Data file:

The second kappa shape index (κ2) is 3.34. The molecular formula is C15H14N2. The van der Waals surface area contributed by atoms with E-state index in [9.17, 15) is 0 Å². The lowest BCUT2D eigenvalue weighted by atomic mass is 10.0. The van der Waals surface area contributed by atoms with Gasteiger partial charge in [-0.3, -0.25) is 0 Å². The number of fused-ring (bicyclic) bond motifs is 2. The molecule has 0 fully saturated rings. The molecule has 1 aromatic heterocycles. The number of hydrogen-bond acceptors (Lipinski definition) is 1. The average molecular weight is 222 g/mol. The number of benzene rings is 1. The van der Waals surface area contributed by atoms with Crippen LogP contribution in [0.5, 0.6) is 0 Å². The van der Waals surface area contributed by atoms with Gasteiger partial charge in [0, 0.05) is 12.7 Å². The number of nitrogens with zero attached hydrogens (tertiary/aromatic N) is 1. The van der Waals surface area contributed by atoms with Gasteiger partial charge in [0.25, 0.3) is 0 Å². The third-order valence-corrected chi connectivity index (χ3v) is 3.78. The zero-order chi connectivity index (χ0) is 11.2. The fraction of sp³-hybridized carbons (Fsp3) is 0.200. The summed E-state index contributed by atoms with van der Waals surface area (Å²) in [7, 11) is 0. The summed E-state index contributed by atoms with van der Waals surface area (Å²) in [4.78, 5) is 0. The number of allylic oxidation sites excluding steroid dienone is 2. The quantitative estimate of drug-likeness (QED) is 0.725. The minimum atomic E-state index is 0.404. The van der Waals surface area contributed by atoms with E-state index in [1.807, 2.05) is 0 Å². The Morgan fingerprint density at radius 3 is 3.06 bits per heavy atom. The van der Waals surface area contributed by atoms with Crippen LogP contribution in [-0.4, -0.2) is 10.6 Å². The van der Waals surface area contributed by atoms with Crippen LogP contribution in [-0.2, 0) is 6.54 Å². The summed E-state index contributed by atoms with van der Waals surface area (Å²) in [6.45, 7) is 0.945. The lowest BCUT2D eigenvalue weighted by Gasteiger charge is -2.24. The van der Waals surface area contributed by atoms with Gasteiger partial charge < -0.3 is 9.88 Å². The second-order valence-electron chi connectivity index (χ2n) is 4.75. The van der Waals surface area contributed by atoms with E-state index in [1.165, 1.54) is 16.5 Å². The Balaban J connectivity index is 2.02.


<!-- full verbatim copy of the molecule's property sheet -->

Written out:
The second kappa shape index (κ2) is 3.34. The molecular formula is C15H14N2. The van der Waals surface area contributed by atoms with E-state index in [9.17, 15) is 0 Å². The lowest BCUT2D eigenvalue weighted by atomic mass is 10.0. The van der Waals surface area contributed by atoms with Gasteiger partial charge in [-0.3, -0.25) is 0 Å². The number of fused-ring (bicyclic) bond motifs is 2. The molecule has 0 fully saturated rings. The molecule has 1 aromatic heterocycles. The number of hydrogen-bond acceptors (Lipinski definition) is 1. The average molecular weight is 222 g/mol. The number of benzene rings is 1. The van der Waals surface area contributed by atoms with Crippen LogP contribution in [0.5, 0.6) is 0 Å². The van der Waals surface area contributed by atoms with Gasteiger partial charge in [0, 0.05) is 12.7 Å². The number of nitrogens with zero attached hydrogens (tertiary/aromatic N) is 1. The van der Waals surface area contributed by atoms with Gasteiger partial charge in [0.25, 0.3) is 0 Å². The third-order valence-corrected chi connectivity index (χ3v) is 3.78. The zero-order chi connectivity index (χ0) is 11.2. The fraction of sp³-hybridized carbons (Fsp3) is 0.200. The summed E-state index contributed by atoms with van der Waals surface area (Å²) in [7, 11) is 0. The summed E-state index contributed by atoms with van der Waals surface area (Å²) in [4.78, 5) is 0. The number of allylic oxidation sites excluding steroid dienone is 2. The quantitative estimate of drug-likeness (QED) is 0.725. The minimum atomic E-state index is 0.404. The van der Waals surface area contributed by atoms with E-state index in [1.807, 2.05) is 0 Å². The Morgan fingerprint density at radius 3 is 3.06 bits per heavy atom. The van der Waals surface area contributed by atoms with Crippen LogP contribution in [-0.4, -0.2) is 10.6 Å². The van der Waals surface area contributed by atoms with Crippen LogP contribution in [-0.2, 0) is 6.54 Å². The summed E-state index contributed by atoms with van der Waals surface area (Å²) in [6.45, 7) is 0.945. The lowest BCUT2D eigenvalue weighted by Gasteiger charge is -2.24. The van der Waals surface area contributed by atoms with Gasteiger partial charge < -0.3 is 9.88 Å². The second-order valence-electron chi connectivity index (χ2n) is 4.75. The van der Waals surface area contributed by atoms with E-state index in [1.165, 1.54) is 16.5 Å². The Balaban J connectivity index is 2.02.